Nothing is preventing you from signing up for 50 different bank accounts.
But before you run off to do that, the question you should be asking isn’t can you open multiple accounts, but should you? And if so, should they all be in the same spot, or with different banks?
The first step is understanding the different types of bank accounts out there and what they can do to help you achieve your financial goals.
In this post, you’ll learn about the most popular bank account types, why it might make sense to have multiple accounts, and some things to watch out for if you take that route.
Why Have Multiple Bank Accounts?
Let’s first understand the benefits of having multiple bank accounts.
1. Increase liquidity while still putting money aside
The fundamental use case for having multiple accounts is to have a primary checking account, where you receive paychecks and pay your bills, linked to a primary savings account, where you set aside money for an emergency or for future big purchases.
Having these two accounts at the same institution and linked makes it fast and easy to transfer money between the two. Why not just have one checking account and keep all your money there?
Separating the savings bucket lets you track progress toward your goal and helps keep you accountable with smart habits. But, life happens, so making this first-level savings readily available helps keep it liquid when emergencies come up.
2. Meet multiple savings goals
Another use case for having multiple accounts is to unlock the ability to track multiple savings goals. For example, you can earmark one account for a down payment on a home, another for this year’s family vacation, and a third for emergencies.
The strategy lets you organize your goals, create a savings plan that fills each bucket, and easily monitor your progress toward each.
3. Earn bank sign up bonuses
Another reason some people have multiple accounts is that they’re transferring money around to earn welcome bonuses from banks.
In this scenario, you typically have a primary account that you hold long-term and additional accounts that you keep open only for as long as the bank requires you to have earned your bonus and not incur any early termination fees.
4. Optimize FDIC coverage
If you’ve accumulated a lot of wealth, then you also need to consider protecting that money. The FDIC offers $250,000 of insurance for each individual, per depositing institution.
That means that if you have $750,000 in a single savings account, $500,000 of it could be at risk if the banking institute goes bankrupt.
On the other hand, if you divide that money into multiple accounts, your entire stash is covered.
5. Enjoy unique perks from multiple banks
While most banks offer the same foundational benefits in each account category, they do vary beyond that.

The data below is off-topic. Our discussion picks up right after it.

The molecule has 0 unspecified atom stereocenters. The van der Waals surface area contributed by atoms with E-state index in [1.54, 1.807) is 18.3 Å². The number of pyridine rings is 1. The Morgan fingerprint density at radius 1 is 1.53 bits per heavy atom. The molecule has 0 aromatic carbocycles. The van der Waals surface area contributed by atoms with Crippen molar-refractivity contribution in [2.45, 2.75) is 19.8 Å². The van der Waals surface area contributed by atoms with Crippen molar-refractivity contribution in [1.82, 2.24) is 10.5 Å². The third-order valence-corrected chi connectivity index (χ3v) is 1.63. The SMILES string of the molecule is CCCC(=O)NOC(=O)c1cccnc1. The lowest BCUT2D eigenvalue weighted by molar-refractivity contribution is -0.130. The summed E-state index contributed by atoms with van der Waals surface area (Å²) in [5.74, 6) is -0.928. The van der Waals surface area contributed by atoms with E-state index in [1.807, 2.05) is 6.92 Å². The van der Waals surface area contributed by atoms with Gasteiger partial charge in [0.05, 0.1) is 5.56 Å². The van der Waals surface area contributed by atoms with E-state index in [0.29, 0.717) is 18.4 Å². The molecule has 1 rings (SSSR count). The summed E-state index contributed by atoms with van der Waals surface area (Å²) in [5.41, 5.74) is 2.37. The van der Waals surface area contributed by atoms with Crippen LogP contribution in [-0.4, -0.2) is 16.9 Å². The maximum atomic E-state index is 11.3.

For example, one account might have great international transfer rates, another might come with a rewards debit card, while another might offer account holders a discount on loan products.
Opening multiple bank accounts and using each when the situation makes sense keeps you from having to choose which perk is most important and foregoing the rest.
Most Common Types of Bank Accounts
Let’s now do a quick rundown of the most commonly held bank account types, so that you can better understand which you need.
A basic checking account is, in many ways, the foundation for your financial life. There are many types of checking accounts. It’s typically the first account that you open and where most of your incoming and outgoing cash passes through.
Most people use their checking account for short-term expenses like paying bills, making cash withdrawals at ATMs, and receiving direct deposits. Checking accounts usually come with a debit card, physical checks, and online and mobile banking access.
Monthly checking fees are often avoidable if you link the account with direct deposit or meet a monthly balance requirement. The majority of banks offer a standard, no-frills free checking account, but here are some different account options:
With the banking industry moving increasingly online, many banks now provide checking accounts without physical checks. These accounts are most often online-only.
The upside of using a checkless account is that it often comes with a few extra perks, such as a lower monthly fee structure and more flexibility on overdraft fees.
Age-Based Checking Accounts
Bigger banks often have checking accounts targeted to specific age groups (e.g., children, high school students, college students, and seniors citizens).
These accounts have special features that address common issues of each age bracket.
Accounts for younger bankers typically have extra security features and robust guardian controls.
When it comes to senior accounts, many of them come with no monthly fees and free checks.
Premium Checking Accounts
A premium checking account offers perks that you don’t typically see with a standard account (e.g., more personalized service, discounts on services, exclusive offers, and more).
In exchange, you can expect to maintain a higher minimum balance or pay higher monthly maintenance fees.
Interest-Bearing Checking Accounts
The main selling point to an interest-bearing checking account is that you can earn some money on your deposits.
The earning rate depends on the annual percentage yield (APY), which is the interest percent you earn on your balance.
Interest is more commonly associated with savings accounts, which usually come with a higher APY.
Rewards Checking Accounts